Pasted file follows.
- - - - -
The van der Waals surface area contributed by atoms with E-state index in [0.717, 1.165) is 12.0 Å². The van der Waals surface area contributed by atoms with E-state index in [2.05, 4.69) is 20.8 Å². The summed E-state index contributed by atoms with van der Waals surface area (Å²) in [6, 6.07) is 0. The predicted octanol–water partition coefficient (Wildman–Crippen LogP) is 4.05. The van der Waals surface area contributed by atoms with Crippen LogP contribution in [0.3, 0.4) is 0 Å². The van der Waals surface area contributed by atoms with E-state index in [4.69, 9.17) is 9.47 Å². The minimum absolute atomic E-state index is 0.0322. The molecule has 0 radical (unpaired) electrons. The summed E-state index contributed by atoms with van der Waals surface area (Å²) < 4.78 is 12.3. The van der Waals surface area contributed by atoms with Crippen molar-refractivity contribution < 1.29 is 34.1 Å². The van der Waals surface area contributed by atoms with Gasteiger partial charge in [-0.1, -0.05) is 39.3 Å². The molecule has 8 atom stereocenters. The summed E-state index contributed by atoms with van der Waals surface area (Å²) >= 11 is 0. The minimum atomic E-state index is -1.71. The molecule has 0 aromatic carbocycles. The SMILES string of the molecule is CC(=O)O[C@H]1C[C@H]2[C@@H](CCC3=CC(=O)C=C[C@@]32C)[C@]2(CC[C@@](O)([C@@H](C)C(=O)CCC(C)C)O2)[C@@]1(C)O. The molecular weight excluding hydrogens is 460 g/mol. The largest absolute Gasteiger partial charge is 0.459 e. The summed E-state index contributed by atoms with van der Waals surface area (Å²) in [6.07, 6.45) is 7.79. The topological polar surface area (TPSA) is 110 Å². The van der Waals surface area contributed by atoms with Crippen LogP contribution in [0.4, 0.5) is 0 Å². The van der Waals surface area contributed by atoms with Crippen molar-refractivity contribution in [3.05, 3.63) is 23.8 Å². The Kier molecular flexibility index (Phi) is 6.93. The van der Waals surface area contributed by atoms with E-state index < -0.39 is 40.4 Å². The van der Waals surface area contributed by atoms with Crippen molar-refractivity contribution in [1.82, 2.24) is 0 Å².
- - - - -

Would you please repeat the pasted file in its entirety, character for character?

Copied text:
The van der Waals surface area contributed by atoms with E-state index in [0.717, 1.165) is 12.0 Å². The van der Waals surface area contributed by atoms with E-state index in [2.05, 4.69) is 20.8 Å². The summed E-state index contributed by atoms with van der Waals surface area (Å²) in [6, 6.07) is 0. The predicted octanol–water partition coefficient (Wildman–Crippen LogP) is 4.05. The van der Waals surface area contributed by atoms with Crippen LogP contribution in [0.3, 0.4) is 0 Å². The van der Waals surface area contributed by atoms with E-state index in [4.69, 9.17) is 9.47 Å². The minimum absolute atomic E-state index is 0.0322. The molecule has 0 radical (unpaired) electrons. The summed E-state index contributed by atoms with van der Waals surface area (Å²) < 4.78 is 12.3. The van der Waals surface area contributed by atoms with Crippen molar-refractivity contribution < 1.29 is 34.1 Å². The van der Waals surface area contributed by atoms with Gasteiger partial charge in [-0.1, -0.05) is 39.3 Å². The molecule has 8 atom stereocenters. The summed E-state index contributed by atoms with van der Waals surface area (Å²) >= 11 is 0. The minimum atomic E-state index is -1.71. The molecule has 0 aromatic carbocycles. The SMILES string of the molecule is CC(=O)O[C@H]1C[C@H]2[C@@H](CCC3=CC(=O)C=C[C@@]32C)[C@]2(CC[C@@](O)([C@@H](C)C(=O)CCC(C)C)O2)[C@@]1(C)O. The molecular weight excluding hydrogens is 460 g/mol. The largest absolute Gasteiger partial charge is 0.459 e. The summed E-state index contributed by atoms with van der Waals surface area (Å²) in [6.07, 6.45) is 7.79. The topological polar surface area (TPSA) is 110 Å². The van der Waals surface area contributed by atoms with Crippen LogP contribution in [0.4, 0.5) is 0 Å². The van der Waals surface area contributed by atoms with Crippen molar-refractivity contribution in [3.05, 3.63) is 23.8 Å². The Kier molecular flexibility index (Phi) is 6.93. The van der Waals surface area contributed by atoms with E-state index < -0.39 is 40.4 Å². The van der Waals surface area contributed by atoms with Crippen molar-refractivity contribution in [1.82, 2.24) is 0 Å².